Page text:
Finding his likeness in print, the TV host Russell Harty phoned NTA to buy it. (Hollyhead demurred.) Spike Milligan, seeing his own, invited the artist to dinner and commissioned a record sleeve. The underground publisher J. B. Rund, one of the first collectors of English commercial art in this period and later a design agent overseas, would make annual trips to NTA from New York. He was enchanted by Hollyhead, ‘a real genius of design and illustration. ‘Bush was the only one who didn’t want to sell anything,’ said Rund. Hollyhead’s tentativeness was one reason for the cerebral quality of his later work.
The Flamin’ Groovies, covers for Absolutely Sweet Marie and Jumpin’ in the Night (Sire, 1979). Hollyhead’s free-floating geometry creates a postmodern nursery rhyme.
NTA moved to Charterhouse Square – minus Lawrie, plus Ian Wright, who had been ‘obsessed’ by NTA’s work while a student at Goldsmith’s. The members settled into solo paths. Hollyhead’s assemblages turned inward to allegory. Such pictures retrace an idea from genesis to expression. One of Bush Hollyhead’s strengths was to convert nervous energy into a visual re-enactment of the creative process.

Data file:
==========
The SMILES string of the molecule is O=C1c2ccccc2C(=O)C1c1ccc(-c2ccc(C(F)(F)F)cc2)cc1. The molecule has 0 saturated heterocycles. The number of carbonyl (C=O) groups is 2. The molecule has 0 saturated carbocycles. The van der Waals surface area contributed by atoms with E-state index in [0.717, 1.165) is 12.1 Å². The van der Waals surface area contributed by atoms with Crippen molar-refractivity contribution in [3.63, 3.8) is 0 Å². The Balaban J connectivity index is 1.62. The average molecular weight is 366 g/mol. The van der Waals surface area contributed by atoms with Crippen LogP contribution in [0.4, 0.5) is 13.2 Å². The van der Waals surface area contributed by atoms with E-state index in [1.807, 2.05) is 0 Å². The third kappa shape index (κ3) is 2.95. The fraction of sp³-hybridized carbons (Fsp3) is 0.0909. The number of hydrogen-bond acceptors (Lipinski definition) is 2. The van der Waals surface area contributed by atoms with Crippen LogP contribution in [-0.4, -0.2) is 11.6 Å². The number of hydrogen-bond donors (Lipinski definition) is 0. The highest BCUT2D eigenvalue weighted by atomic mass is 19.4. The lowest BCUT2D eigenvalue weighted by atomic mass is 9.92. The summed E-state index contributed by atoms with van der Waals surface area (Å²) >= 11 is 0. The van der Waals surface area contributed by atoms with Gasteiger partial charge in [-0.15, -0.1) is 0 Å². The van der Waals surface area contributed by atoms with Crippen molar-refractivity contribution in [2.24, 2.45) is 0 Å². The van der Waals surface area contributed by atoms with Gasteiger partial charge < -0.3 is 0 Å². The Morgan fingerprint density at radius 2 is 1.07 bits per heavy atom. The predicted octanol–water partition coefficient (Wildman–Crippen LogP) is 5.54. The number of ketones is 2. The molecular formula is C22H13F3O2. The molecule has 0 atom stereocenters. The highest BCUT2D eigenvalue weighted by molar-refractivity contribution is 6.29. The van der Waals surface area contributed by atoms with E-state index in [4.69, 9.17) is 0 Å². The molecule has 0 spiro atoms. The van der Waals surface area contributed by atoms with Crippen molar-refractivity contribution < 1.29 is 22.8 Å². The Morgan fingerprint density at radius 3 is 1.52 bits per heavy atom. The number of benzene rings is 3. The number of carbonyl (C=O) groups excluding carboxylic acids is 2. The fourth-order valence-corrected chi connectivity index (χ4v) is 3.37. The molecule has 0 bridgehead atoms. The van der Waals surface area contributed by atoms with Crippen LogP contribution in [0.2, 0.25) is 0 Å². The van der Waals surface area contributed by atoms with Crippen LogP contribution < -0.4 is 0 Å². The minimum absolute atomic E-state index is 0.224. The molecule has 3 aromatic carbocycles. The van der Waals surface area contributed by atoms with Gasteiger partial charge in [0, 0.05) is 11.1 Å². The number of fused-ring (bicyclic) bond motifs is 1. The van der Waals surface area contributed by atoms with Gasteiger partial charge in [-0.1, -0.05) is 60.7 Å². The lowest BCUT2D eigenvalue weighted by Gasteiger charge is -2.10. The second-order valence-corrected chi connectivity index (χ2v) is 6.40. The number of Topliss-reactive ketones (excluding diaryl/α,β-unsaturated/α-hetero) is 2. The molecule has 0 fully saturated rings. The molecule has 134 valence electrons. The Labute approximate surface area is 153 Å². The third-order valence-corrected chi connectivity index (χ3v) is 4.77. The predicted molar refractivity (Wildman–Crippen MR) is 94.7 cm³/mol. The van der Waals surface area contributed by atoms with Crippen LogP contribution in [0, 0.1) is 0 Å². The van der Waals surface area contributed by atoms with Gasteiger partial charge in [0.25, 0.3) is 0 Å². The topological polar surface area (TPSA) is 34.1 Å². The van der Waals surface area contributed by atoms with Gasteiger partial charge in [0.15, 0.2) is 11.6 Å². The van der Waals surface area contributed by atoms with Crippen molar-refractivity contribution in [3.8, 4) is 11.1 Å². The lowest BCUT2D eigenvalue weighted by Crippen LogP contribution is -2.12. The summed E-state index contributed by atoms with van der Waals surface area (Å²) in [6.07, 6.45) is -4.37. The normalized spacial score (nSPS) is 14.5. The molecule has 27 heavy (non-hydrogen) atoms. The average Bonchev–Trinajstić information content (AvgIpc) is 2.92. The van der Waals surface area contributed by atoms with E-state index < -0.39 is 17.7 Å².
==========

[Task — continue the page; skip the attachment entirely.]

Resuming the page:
Bush Hollyhead / Mitchell Beazley, Intl., GLC Thamesday poster, 1985.
In the 1980s, while he tutored at Middlesex Polytechnic and Newcastle, judged for the Association of Illustrators, and showed at the ICA, Hollyhead ditched the frenetic ligne claire that had impressed students like Wright. A page from a book about dreams, and a GLC poster, both 1985, show the lightness of his later career.
Bush Hollyhead, cover for Japanese design magazine Idea, 1985.
Bush Hollyhead’s inner sleeve for The Undertones’ album Positive Touch (Sire, 1981). His cover was nominated for a Grammy.
Bush Hollyhead’s original lettering for Houses of the Holy is still used extensively on the Led Zeppelin website and the band’s merchandise, 2020.
Hollyhead’s portfolios show a constant reach above graphics, above the client’s brief towards some third thing of the viewer’s own making. His practice – aside from being studied by colleagues and competitors, by art directors and by his students – helped give commercial illustration of the 1970s and ’80s the seriousness it commands to this day.
Walker Mimms, researcher and teacher, Tennessee, United States.